The Oldest Thing in My Possession.

The Oldest Thing in My Possession.

 

Working from this title I find myself grappling with a number of concepts:

Do we really ever possess anything? Or do we just borrow it for a period of time before destroying it or passing it on?

Would the oldest things be the rocks we have in our garden?

I put aside those philosophical considerations.

I own many old things – one of which is my body. I have a number of minerals that I still keep from my childhood museum. I used to collect minerals. I liked crystals and rocks. They delight me. Some of them are probably billions of years old. But I decided, on an arbitrary whim, that I would not include them.

Probably the oldest thing in my possession is a fossil ammonite. (I also used to collect fossils).

This particular ammonite has a metallic sheen, its calcareous skeleton replaced by metallic salts. I found it on the beach between Charmouth and Lyme Regis when, as a boy, I went fossil hunting with my parents. So it has sentimental value.

Ammonites are the remains of creatures that went extinct sixty five million years ago. They abounded in the warm, shallow seas at the time of the dinosaurs. They were creatures related to present day squid and cuttlefish – their nearest surviving relative being the nautilus. The looked like an octopus with a spiral shell.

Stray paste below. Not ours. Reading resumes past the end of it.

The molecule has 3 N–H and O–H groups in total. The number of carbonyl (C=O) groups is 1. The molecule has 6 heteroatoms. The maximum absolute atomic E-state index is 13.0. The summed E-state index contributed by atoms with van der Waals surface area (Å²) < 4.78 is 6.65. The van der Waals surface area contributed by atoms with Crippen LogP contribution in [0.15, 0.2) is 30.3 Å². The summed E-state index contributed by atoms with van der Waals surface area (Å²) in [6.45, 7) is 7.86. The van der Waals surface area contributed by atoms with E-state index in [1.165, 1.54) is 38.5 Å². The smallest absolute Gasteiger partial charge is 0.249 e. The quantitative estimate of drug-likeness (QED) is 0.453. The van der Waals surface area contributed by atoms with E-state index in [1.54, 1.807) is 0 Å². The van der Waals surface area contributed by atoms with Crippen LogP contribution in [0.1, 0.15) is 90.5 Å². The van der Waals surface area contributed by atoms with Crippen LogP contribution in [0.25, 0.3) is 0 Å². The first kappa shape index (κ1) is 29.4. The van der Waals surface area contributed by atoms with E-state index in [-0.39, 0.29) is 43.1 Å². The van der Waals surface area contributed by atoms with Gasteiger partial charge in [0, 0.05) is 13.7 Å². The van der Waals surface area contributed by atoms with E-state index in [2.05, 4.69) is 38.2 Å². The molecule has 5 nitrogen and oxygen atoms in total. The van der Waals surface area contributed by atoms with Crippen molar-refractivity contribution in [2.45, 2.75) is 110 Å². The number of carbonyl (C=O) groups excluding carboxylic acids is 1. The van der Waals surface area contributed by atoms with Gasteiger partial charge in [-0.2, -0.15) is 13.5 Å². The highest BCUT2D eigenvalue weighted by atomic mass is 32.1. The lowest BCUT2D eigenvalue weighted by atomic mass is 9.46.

I hold that in my hand and think.

I can remember walking along those beaches back in the late fifties with my parents and getting excited about the huge ammonites in the boulders (they have all been carted off to museums now).

I can imagine the creature that inhabited this spiral beauty of a shell swimming around in the sea above my head.

What was once so plentiful is now no more. The seas were teeming with these creatures. Sixty five million years ago it would have been unthinkable that they are all gone. Now they are a layer in a cliff.

We too will one day be reduced to a layer in the rocks.

It also makes me think of global warming. Where I am sitting was once covered in warm tropical water. These creatures swam above my head. Much of Britain and the world was under water.

Would it be such a bad thing if it became like that again?

Terrible for us I know. Most of our cities and agricultural land are close to sea level. They would be gone. It would likely signal the end of civilisation and possibly our own demise.

Is it such a bad thing to be reduced to a layer in the rocks?

I turn that fossil in my hand and I wonder.

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